So the sprint is "locked", and Peter's pink button appears at the top of the global backlog, from where it flows into the next sprint.
On rare occasions a sprint is broken open, for example when Karen realizes that all of the end users will commit suicide if they don't have a pink heart-spawning button.
In such an event, Peter must make Bob happy (because Bob is crying that his blue button is delayed). And Peter must make the button team of devs happy.
This usually leads to a ritual involving chocolate or even hardware gift certificates to restore balance to the dev ecosystem.23
Back in my teenage , a friend of mine asked me «Can you make me a software that guesses the result of a football match ?» I said «Sure, but you have to tell me how to calculate the chances of a team»
«Yeah, use the previous performances in the league»
«Ok, but you have to tell me how to calculate the expected result using previous performances» He laughed at me and said «If i knew how to calculate chances of winning/losing, i would not need a software!»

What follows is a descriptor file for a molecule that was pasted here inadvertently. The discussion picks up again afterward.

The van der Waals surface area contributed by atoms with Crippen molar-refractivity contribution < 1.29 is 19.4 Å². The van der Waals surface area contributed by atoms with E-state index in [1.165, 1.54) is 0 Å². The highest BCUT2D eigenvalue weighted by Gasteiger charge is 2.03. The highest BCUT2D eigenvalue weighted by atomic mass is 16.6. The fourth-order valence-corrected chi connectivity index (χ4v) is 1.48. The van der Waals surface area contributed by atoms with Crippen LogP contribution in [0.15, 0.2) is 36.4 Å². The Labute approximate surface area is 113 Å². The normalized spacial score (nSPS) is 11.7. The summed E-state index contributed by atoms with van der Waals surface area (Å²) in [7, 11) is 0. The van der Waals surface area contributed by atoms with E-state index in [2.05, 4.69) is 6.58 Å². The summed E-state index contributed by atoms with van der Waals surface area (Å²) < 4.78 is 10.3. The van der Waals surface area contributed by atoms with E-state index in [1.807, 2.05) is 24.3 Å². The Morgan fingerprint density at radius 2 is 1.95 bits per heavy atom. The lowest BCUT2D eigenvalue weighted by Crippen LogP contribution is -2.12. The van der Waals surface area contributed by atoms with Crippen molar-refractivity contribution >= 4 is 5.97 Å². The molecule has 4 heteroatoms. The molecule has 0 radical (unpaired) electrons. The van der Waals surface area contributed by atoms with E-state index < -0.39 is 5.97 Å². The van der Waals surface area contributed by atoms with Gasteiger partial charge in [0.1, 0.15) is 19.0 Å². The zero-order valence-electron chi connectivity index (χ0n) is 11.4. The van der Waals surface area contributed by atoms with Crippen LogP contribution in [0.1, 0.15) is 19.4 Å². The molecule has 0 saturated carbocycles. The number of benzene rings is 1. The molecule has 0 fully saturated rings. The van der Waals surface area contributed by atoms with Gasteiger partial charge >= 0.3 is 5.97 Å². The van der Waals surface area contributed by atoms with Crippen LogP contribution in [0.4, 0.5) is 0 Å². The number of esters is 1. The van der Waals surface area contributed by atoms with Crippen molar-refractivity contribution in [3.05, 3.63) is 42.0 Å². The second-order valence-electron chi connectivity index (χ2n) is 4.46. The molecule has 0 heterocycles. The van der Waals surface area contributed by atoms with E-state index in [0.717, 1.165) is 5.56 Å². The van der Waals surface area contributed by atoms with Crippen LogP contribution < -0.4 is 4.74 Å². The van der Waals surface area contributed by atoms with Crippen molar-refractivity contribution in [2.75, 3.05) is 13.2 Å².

I tried to explain it simply «Computers can execute basic operations like sums or subtractions, and they know how to follow a list of basic instructions to give you a result»
He looked me like «If computers are so stupid like you are telling me now, are we all crazy idiots trying to learn how to use stupid machines??» and stated that i obviously misunderstood the real power of a computer. I walked back home thinking how funny was my friend believing in some kind of magic inside box called pc.
Few years later, i start studying IT at university. In the free time i look for small jobs like website development, small office network setup, pcs repair.
I continue noticing people believing that pcs knows what to do and how to do it.